However, I was recently contacted by THINX, which makes women’s underwear and sells it on a BOGO model. Their schtick is that the underwear has built in “protection” (of the anti-leak sort, it’s not electrified or anything) and by buying a pair, you send reusable washable cloth menstrual pads to a girl in the developing world. (Not sure why this is a big deal? Read this. Check out some of Rose George’s writing on this issue, too.) And I figured, hey, everyone needs underwear …

They sent me a couple of (free) pairs to try out, and they were very nice, as underwear goes. I tend to wear either super-cheap Target brand or Hanky Panky, and quality-wise, the Thinx pairs were closer to the higher end of the scale.  They sent me a couple of pairs in size large (42 hip; their sizes go up to a 47 inch hip). They were comfy, and although I didn’t get much of a chance to put the leak-protection to the test, Thinx seemed like an excellent option for women who have irregular cycles and hate having to wear liners every day (or for women who have mild stress incontinence and a bad case of the sneezes). They’re supposed to be antimicrobial as well, but I haven’t yet found my microscope since we moved and wasn’t all that excited about checking that particular claim personally …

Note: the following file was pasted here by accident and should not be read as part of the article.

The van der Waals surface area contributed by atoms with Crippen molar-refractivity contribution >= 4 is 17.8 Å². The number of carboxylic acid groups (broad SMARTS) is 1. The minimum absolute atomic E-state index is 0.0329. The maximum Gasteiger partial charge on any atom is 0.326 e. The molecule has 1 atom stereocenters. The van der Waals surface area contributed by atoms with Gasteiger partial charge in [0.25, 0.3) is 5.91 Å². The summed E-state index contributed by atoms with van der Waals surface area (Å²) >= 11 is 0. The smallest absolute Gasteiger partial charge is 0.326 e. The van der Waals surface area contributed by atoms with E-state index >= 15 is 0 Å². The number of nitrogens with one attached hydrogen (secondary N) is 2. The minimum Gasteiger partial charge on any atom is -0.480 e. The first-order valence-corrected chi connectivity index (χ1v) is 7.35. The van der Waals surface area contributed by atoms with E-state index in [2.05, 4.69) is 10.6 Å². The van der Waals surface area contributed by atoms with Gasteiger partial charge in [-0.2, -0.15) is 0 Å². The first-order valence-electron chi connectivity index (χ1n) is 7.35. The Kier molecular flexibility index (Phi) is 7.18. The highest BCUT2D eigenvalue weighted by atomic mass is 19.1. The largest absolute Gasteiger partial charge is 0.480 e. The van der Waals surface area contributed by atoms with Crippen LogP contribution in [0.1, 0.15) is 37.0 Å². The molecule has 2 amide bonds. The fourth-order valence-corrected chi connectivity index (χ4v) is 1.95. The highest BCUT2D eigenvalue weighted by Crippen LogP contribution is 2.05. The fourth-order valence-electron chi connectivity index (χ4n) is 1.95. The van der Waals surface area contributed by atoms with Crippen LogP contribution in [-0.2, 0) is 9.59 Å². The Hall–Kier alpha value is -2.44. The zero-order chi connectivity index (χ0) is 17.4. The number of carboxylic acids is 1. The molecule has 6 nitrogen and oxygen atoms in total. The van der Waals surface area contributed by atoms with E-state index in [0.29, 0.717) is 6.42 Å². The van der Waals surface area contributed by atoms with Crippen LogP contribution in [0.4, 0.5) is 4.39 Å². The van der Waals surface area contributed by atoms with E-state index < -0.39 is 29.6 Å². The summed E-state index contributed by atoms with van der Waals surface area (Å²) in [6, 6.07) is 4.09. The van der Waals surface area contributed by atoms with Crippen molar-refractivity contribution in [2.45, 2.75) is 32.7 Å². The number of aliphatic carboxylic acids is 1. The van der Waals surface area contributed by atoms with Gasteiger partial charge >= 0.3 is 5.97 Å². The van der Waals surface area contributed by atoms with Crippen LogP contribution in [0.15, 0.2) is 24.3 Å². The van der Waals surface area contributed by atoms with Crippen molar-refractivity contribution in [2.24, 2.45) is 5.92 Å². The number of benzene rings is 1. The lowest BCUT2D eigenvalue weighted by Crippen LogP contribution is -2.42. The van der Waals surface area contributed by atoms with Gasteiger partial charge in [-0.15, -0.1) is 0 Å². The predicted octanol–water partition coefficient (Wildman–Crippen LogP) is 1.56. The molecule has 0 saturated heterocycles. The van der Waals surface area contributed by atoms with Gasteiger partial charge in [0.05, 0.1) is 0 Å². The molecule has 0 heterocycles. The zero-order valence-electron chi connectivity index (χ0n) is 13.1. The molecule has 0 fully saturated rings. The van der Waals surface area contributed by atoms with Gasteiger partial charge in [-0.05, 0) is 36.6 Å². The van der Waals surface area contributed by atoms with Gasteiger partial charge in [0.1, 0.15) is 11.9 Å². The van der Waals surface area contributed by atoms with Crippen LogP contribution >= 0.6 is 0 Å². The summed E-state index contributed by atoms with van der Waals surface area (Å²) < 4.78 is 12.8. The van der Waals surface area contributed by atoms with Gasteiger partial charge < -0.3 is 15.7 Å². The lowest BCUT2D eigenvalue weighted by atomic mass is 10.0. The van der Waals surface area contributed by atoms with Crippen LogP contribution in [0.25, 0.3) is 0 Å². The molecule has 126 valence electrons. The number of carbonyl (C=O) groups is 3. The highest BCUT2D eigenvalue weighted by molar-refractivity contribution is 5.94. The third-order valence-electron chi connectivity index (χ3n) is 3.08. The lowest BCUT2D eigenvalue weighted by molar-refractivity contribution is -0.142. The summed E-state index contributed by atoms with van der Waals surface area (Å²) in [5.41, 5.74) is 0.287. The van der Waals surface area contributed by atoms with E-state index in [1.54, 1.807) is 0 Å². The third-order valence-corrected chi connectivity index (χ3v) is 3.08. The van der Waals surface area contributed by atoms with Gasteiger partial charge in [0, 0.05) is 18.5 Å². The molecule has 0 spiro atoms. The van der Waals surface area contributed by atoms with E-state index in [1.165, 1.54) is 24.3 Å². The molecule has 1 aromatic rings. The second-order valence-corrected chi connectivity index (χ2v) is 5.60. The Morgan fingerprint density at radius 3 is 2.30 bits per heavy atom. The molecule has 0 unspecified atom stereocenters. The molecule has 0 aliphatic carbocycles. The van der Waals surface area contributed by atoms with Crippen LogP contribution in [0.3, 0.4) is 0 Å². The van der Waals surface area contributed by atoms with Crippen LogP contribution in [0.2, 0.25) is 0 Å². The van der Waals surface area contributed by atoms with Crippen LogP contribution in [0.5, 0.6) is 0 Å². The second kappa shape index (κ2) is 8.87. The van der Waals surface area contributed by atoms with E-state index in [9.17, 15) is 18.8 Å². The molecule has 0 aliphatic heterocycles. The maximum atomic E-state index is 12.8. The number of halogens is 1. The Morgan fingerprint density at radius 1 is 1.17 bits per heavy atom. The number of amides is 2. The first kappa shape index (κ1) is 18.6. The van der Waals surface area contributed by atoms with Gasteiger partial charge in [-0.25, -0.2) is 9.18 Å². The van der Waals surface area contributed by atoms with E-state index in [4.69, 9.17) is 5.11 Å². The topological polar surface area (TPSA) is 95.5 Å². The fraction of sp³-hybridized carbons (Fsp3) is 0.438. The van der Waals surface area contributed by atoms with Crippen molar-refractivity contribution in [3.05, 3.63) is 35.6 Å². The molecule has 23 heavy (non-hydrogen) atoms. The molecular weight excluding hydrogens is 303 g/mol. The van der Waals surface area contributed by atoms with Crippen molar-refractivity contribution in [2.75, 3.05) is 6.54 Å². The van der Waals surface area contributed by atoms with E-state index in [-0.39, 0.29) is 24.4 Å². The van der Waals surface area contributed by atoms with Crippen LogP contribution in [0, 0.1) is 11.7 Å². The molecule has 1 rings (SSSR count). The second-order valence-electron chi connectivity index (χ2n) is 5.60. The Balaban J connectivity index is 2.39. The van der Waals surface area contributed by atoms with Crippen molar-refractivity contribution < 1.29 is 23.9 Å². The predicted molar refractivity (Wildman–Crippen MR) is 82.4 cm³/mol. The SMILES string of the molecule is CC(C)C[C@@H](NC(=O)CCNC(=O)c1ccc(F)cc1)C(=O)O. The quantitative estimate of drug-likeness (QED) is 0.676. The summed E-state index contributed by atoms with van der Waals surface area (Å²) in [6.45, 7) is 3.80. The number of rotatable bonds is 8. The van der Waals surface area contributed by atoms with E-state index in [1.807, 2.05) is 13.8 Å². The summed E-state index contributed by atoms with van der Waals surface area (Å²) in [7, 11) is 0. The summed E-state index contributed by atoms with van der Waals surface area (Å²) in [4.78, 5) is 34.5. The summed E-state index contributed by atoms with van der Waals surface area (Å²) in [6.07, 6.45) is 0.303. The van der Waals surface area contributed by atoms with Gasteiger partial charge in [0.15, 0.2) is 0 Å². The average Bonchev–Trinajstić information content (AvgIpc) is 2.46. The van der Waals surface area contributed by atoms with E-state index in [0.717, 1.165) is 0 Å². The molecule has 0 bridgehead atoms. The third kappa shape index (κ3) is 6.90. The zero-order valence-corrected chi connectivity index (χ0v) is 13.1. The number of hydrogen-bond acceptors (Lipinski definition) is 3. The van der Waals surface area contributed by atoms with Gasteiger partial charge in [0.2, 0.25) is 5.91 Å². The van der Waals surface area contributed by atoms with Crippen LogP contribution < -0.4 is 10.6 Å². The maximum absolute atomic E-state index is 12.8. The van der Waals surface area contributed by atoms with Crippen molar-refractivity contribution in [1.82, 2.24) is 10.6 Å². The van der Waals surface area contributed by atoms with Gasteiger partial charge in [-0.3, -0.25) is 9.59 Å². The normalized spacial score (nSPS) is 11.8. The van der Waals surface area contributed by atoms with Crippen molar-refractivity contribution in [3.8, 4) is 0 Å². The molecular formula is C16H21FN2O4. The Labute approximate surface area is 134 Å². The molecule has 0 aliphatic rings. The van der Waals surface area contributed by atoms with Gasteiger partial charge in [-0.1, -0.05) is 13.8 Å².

The most-absorbent pair (the hiphuggers) are very expensive (>$40); the rest are about the same as a pair of top-of-the-line undies. If you amortize the cost of liners over the life of a pair of THINX … you’re probably better at this kind of math than I am. They do feel very sturdy (not in the “sturdy as a euphemism for ugly” way, honest) and I imagine they would hold up pretty well. They look … exactly like normal underwear. (I wore them to the gym and no one pointed/laughed in the locker room.)  And they only come in black, which makes sense given their purpose. The lining material makes you think they wouldn’t breathe well, but I didn’t notice any problems at all. I think they’d make great travel underwear — they wash and dry fast, and they seem like they wouldn’t feel horrible after a fourteen-hour  plane ride.

My verdict: if you need this particular underwear functionality, Thinx are for you. If you just want to have nice-looking underwear, Thinx may also be for you, and either way, you help girls go to school, so bonus!

PS: In addition to sending me two free pairs, Thinx also offered me an affiliate ad, which you’ll see in the sidebar. If you’d like to buy them directly, the link is here.